Re: Re: ‘Dutch Billys’

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Where do you start with Wood Quay?

If there’s one location in Dublin that encapsulates the history of the whole city, it’s probably Wood Quay. Might need a thread of it’s own!

But coming back to the twin-Billy debate, lets look at this important photograph of Newmarket, published recently in McCullough’s revised edition of ‘Dublin, an Urban History’.

The rendered house on the right is one of a pair (the edge of the other just in view) that was also photographed a few years later, from a vantage point further to the left. These houses are clearly a pair of tall, impressive, ‘Billys’ that have had their original curvilinear and pedimented gables reduced, more in the manner of a low grade repair job than in any attempt to conform to changing fashions.

That an important point, because nothing on this stretch, or indeed in this area of the Liberties in general, was ever really subjected to the ‘Georgian’ make-over that ‘Billys’ in more fashionable districts of the city routinely suffered.

The centre house is particularly magnificent and was in surprisingly good condition in the 1880s? when this photograph was taken, except that it appears to be missing it’s original roof structure, and/or it’s attic storey.

Next on the left is the ruinous remains of an interesting, three bay, house with particulaly low floor-to-ceiling heights. We can see from the imprint on the adjoining party wall that this house originally had a cruciform roof, and one of the cross beams can be seen still in place. I suspect that this house may have had more in common with the Chamber St./Weaver Sq. houses, than it did with the full-blown ‘Billy’ and whereas the spacing of the second floor windows appears to have been the same as on the first floor, without any inward pinching, I suspect that it may have had a simple triangular gable. This house certainly looks more modest in design and aspiration than any of it’s neighbours.

This brings us to the last house on the left.

This is a, two bay, twin-Billy is it not?

The two first floor windows appear to be original, but above that, the single window on the second floor is pretty clearly not original. Above this wider, more modern, second floor window, we can see crearly a central rain water outlet, draining to a meandering down-pipe, and corresponding to the location of a central valley gutter. The tiny twin roofs that are just about visable in the photograph would have been almost identical in scale to the surviving roof structures at 25 James’s Street.

Whereas the high parapet on the James’s Street house could be argued (spuriously in my opinion) to have been (with the roof structure itself) some kind of unusual ‘Georgian’ emsemble, the parapet on this Newmarket house has pretty clearly been modified and, in this case, there really isn’t any scope for speculating on ‘Georgian’ involvement.

There’s not much attention to fashion here, the roof ridges have been slightly truncated and the tiny areas of hipped roof are apparently merged with a slate capping on top of the brick parapet. This can neither be original, nor logical, except in the context where crumbling pediments have been lopped off and the roof made weather tight with the absolute minimum of investment.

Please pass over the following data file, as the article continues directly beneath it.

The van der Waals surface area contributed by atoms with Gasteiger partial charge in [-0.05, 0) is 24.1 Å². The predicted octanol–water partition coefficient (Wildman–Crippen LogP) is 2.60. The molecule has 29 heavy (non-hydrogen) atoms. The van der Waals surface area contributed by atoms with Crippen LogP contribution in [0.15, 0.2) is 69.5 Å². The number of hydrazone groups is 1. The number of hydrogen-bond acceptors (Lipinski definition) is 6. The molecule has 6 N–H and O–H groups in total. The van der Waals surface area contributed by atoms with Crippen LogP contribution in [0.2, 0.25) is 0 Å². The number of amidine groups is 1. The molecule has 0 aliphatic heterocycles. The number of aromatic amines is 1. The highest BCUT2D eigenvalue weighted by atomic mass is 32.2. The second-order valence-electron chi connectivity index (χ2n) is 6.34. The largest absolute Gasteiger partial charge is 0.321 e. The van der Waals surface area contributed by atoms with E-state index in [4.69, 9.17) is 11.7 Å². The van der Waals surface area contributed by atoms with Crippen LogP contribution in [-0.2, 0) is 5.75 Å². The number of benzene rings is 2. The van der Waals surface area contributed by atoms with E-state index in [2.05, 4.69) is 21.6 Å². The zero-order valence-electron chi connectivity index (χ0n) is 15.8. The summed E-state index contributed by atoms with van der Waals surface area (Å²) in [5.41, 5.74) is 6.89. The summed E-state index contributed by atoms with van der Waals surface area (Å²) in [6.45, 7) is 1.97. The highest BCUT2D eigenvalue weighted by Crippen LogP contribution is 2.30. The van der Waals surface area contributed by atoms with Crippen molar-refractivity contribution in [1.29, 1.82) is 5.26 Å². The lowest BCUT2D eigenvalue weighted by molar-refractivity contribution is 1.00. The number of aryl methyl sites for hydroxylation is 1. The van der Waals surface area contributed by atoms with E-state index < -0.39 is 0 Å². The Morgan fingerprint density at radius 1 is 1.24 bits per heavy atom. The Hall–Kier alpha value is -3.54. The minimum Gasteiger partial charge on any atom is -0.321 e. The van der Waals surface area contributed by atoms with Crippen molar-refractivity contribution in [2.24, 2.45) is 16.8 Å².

This is a rough sketch overlay of the top photograph (extended slightly at either end).

I’ve changed the second floor window arrangement on house A (removing the more modern window) to match the two bay arrangement on the first floor, and given it the twin gables that I believe it would have had. We can argue about the actual detail, but whether we regard it as an impressive form of ‘Billy’ or not, there’s little scope (IMO) for envisaging an alternative elevation on this house.

I’ve gone with an unadorned triangular ‘Chamber Street’ type gable on house B, but this is a bit of a guess and I don’t know if I’d be totally convinced myself.

House C looks like the most high status of the group and I’m guessing that the non-appearance of any ‘attic’ element in the house, as photographed, means that it originally had the simple roof structure of a standard classic ‘Billy’ with a single window in a true attic storey, and with a pediment to match the obviously ‘designed’ characteristics of the rest of the facade, somewhat in contract to the more relaxed design of the adjoining houses.

It could be argued that this house was also a twin ‘Billy’ and that the high parapet hides a pair of small perpendicular roofs (exactly like 25 James’s Street), but that would be idle speculation.

Houses D & E have that the wider, two bay, gables associated with ‘Billys’ where the top storey is only partially projected up into the roof structure.

These houses all appear to have had basements and we can see the top of some of the basement windows peeping up above ground in the top photograph. Later on the front areas seem to have been filled in and the ground floors of most of the houses turned into shops. I think these houses were located on the south side of the square towards the Ward’s Hill end and if this is the case, part of the site may not have been significantly redeveloped subsequently. What are the chances that some test excavation could be undertaken to see if any of the basements survive? We are talking about 300 year old structures!

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